Government of Canada supports Freshwater Bay conservation project
Charitable land trust seeking community donors to complete project
The Nature Conservancy of Canada (NCC) is pleased to announce it is a step closer to completing a large coastal conservation project near St John’s, thanks to funding received from the Government of Canada.
The $43,000 federal contribution will support NCC’s Freshwater Bay project. The funding was provided through the Natural Areas Conservation Program, a program established by Environment and Climate Change Canada to support conservation of ecologically significant sites across Canada.
The 98-hectare (243-acre) Freshwater Bay property, valued at $2.2 million, has been donated by the Crosbie Group Ltd to the Nature Conservancy of Canada for both conservation and recreation.
As a charitable land trust, NCC must raise money to cover its legal and other conservation costs, which include setting up an endowment fund to provide for long-term care of all properties, whether they are purchased or donated.
NCC is actively seeking financial support from local businesses and community members to raise the final $150,000 in private donations required for the establishment, management and stewardship of the Freshwater Bay Nature Reserve.
Scenic Freshwater Bay is a popular destination for hikers and birders, with a section of the East Coast Trail running through it on the route to Cape Spear.
The property NCC is working to conserve is mainly forested, and provides an important land buffer for nearby seabird colonies of black-legged kittiwakes, black guillemots, herring gulls and great black-backed gulls, which nest along the cliffs between Freshwater Bay and Sprigg’s Point.
The Nature Conservancy of Canada has been working in Newfoundland and Labrador since 1996, and has helped conserve 5,200 hectares (13,000 acres) of wilderness in the province. NCC seeks to acquire properties like the one in Freshwater Bay, which offer opportunities for both conservation and community enjoyment, to help connect Canadians to nature.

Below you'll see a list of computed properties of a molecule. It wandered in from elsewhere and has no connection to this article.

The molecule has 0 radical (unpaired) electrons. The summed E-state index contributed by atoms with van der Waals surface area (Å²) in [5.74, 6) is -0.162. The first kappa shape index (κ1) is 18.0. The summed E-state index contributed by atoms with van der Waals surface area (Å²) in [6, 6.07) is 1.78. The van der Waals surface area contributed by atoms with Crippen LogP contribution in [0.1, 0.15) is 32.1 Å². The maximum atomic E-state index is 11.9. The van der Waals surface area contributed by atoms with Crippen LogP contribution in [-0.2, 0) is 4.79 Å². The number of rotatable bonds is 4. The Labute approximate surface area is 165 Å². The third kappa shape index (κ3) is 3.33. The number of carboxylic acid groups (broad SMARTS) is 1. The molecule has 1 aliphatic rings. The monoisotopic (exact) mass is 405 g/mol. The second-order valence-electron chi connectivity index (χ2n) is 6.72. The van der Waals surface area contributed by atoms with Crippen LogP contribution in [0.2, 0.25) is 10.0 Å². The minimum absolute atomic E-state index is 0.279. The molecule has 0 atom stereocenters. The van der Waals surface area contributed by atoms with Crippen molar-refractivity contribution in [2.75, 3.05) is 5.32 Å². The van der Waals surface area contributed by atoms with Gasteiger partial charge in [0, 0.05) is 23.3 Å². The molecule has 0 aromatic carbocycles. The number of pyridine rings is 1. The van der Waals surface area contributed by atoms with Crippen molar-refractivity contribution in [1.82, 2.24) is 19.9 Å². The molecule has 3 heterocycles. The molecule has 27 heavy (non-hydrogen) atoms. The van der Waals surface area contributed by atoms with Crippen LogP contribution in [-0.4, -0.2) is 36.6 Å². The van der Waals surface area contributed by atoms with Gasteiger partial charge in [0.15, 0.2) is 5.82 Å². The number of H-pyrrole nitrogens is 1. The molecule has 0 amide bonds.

To learn more or make a donation, please call NCC program director Megan Lafferty in St John’s at 709-753-5540.
“The Freshwater Bay property is a unique conservation project for NCC because it’s so close to St. John’s, but is still a wild natural area. We would like to thank the Government of Canada for its valuable contribution. Thanks to this support and donations from the community, we are close to protecting this land as a haven for both wildlife and people. NCC invites everyone with a passion for the outdoors to help us cross the finish line and conserve this beautiful land for all to enjoy.” - Megan Lafferty, NCC program director, Newfoundland and Labrador
“With the help of partners like the Nature Conservancy of Canada, our government is making progress towards doubling the amount of protected nature across Canada’s lands and oceans. Nature is central to our Canadian identity and by taking the initiative now to protect the Freshwater Bay property, we’re ensuring our kids and grandkids can connect to nature and experience its wonder.” - Catherine McKenna, Minister of Environment and Climate Change Canada
The Nature Conservancy of Canada is Canada’s leading not-for-profit, private land conservation organization working to protect our most important natural areas and the plants and animals they sustain. Since 1962, the Nature Conservancy of Canada has conserved 31,000 hectares (77,000 acres) in Atlantic Canada.
The Government of Canada’s Natural Areas Conservation Program (NACP) was established to accelerate the pace of land conservation across southern Canada. Federal funds invested in the public-private partnership program were matched by contributions raised by NCC and its partners. Habitat conserved under the NACP enhances natural corridors and other protected areas.
The NACP concluded March 31, 2019. It has been replaced by Canada’s Natural Heritage Conservation Program (NHCP), which will continue to support new protected and conserved areas by securing private lands and private interests in lands. A portion of this project was donated through the Government of Canada’s Ecological Gifts Program, which provides enhanced tax benefits for individuals or corporations donating ecologically significant land. To learn more about the Ecological Gifts Program, please visit: www.canada.ca/ecological-gifts
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